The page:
Bright LED lamp for seasonal affective disorder (SAD)

Commercial lights for treating seasonal affective disorder (SAD, winter blues) are not nearly bright enough. They max out at 10,000 lumens, which—in my experience—has only a small effect. Recently I built a 30,000 lumen light, which seems much more effective. I suspect even more would would be even better.

Clinical studies have found that bright light treats SAD effectively. To work, it has to be really bright. Most commercially available SAD lamps are essentially fraudulent; they are much less bright than those used in the research. The brightest one I could find, when shopping online several years ago, was 10,000 lumens. That was enough that I noticed a clear improvement, but not nearly enough to restore full brain function. So over several years I’ve experimented with various homemade alternatives that are significantly brighter—and more effective.

Update: In a more recent post, I explain using more powerful LED lights to light up a whole room. They are less expensive than the technology I describe in this post, and easier to install. I think they will be a better solution for most people. They’re not suitable for all purposes, though, so I’m leaving this post up!

Lumens vs. lux

Lumens are a measure of how much light a lamp produces. Lux are a measure of how much light you get. These are not the same; the further you are from a lamp, the less light you get. Converting one measure to the other is not straightforward; it depends on how much of the light is directed toward you (vs. away in other directions) as well as how close you are.

The clinical studies were done with 10,000 lux provided by a bank of fluorescent tubes in a box that directed most of the light forward. Very roughly, if you are a couple feet from a box like that, 1 lumen produces 1 lux. So a 10,000 lumen light box (the most powerful I could find commercially) roughly replicates the clinical protocol—if you work two feet from it.

Many commercial products claim to provide 10,000 lux, which is meaningless—it depends on distance. Even a flashlight can provide 10,000 lux if you put it right next to your eyeball. Most commercial SAD lamps produce much less than 10,000 lumens; 2500, or even less, are common. (They almost never say how many lumens they produce, but you can calculate it from their wattage and the luminous efficacy of their bulb type.)

Anyway, there’s nothing magic about 10,000 lux. In fact, based on my experience, it’s inadequate. Full daylight is about 100,000 lux, and I think the closer you get to that, the better.

This year’s model

My most recent construction is shown above. It uses three LED “corn bulbs,” 10,000 lumens each. These ones, available from Amazon, have the highest lumen-to-dollar ratio of any LED bulbs I could find. They cost $120 apiece, and you need non-standard sockets. Total parts cost was more than $400, which seems like a lot, but is totally worth it if you get your winters back. (Below, I also suggest some lower-cost alternatives that I haven’t tried out yet.)

Update, September 2016: The bulb I used in 2015 is no longer available. This one is similar, and has excellent reviews on Amazon, but I have not tried it myself. Last year’s model was 100 watts, the most available; this one is 150 watts, and a little more efficient, so you could get more light with two of them than I got from three last year. They are $170 currently. It also comes in lower-watt versions that fit standard sockets.

If you have access to wood-working tools, you can build a lamp like this in a few hours.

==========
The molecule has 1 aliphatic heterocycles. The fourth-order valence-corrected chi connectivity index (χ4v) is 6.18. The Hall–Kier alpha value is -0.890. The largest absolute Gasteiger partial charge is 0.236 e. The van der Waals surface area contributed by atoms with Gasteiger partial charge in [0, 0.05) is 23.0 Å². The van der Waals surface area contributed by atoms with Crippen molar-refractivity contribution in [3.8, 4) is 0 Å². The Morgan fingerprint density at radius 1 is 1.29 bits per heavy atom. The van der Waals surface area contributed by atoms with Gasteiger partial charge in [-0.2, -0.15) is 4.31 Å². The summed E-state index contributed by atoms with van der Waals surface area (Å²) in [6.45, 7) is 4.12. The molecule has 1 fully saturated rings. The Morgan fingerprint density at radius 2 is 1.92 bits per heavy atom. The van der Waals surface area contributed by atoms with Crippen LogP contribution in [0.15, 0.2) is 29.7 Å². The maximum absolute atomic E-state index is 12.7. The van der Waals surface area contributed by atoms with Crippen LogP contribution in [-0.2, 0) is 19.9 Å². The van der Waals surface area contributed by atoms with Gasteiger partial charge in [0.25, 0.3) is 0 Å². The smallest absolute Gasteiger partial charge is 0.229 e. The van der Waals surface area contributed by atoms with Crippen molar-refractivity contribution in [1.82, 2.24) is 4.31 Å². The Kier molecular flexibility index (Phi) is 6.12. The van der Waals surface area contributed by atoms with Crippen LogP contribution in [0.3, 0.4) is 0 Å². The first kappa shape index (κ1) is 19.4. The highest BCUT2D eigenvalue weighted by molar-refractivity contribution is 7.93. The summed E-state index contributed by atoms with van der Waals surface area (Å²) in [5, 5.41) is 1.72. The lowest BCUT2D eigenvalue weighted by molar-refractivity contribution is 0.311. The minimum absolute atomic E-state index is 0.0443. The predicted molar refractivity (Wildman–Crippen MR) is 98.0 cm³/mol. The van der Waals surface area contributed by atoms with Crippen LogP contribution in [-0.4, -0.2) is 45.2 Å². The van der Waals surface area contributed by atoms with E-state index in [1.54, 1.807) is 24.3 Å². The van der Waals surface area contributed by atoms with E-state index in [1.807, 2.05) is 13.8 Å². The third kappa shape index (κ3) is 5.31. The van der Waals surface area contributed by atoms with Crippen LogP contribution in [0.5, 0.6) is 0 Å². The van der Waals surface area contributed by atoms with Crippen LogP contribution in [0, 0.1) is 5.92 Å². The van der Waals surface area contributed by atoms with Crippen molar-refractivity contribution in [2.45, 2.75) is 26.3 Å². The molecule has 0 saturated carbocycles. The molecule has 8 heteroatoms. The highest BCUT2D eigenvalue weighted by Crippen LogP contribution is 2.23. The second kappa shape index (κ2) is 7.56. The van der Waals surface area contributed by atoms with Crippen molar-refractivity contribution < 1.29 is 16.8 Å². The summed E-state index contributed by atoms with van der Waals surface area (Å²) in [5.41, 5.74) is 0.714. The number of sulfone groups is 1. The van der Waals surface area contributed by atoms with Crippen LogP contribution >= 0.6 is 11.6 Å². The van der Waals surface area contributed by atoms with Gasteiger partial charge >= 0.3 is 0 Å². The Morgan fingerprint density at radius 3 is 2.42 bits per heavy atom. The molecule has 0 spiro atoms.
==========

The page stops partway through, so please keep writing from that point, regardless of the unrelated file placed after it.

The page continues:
I sized the stand so it fits behind my 30” computer monitor, with the bulbs showing over the top. It also can sit on the floor by the beanbag chair I sometimes work in, putting the bulbs a little above eye height.

The light is turned off in the picture above. When it is turned on, it blinds the camera, and mostly all you can see in a photo is the bulbs.

30,000 lumens is equivalent to about 1800 watts of regular incandescent bulbs, or 1500 watts of halogens. How much light you actually get depends on how close you are to it. I work with the light one to two feet from my face—so it is quite bright! I’ve compared it visually with midday sunlight in October in Northern California. One foot away from the lamp, it’s about equivalent. (Halving the distance quadruples the brightness—the inverse square law—so if it’s roughly 30,000 lux at two feet, then it’s roughly 120,000 lux at one foot, or the equivalent of daylight.)

I’ve found that this new LED lamp has almost completely reversed SAD. I built it mid-October, at which time I could already feel significant SAD symptoms. Within a week, they were mostly gone. I was cheerful, energetic, and capable of complex thought in December, which was unusual for me before I started bright light treatment.

I do think MORE would be better, however! It would be more comfortable to have the light further away. Also, illuminating a broader area would be a better daylight simulation. I’m thinking of adding another couple bulbs, for 50,000 lumens total.

Using a SAD lamp

If you aren’t familiar with bright-light therapy, read up on it before proceeding. The Wikipedia article could be a good starting point.

There is compelling evidence for efficacy in treating SAD, including mild “winter blues” as well as major clinical depression. It also appears to be effective in treating sleep cycle disorders. (Many SAD sufferers have longer-than–24-hour cycles, resulting in “permanent jetlag.”) There’s also moderate evidence of efficacy for treating non-seasonal depression. Bright light therapy can trigger mania or hypomania, so you may want to consult a doctor.

What is not clearly known is how light therapy works, and what is the best way of applying it. Unfortunately, this uncertainty has left room for dubious claims and outright pseudoscience, promulgated mainly by makers of devices that probably don’t work at all. The rest of this section treats uncertain issues, based on a combination of my personal experience and reading; so it too is not very well-grounded scientifically.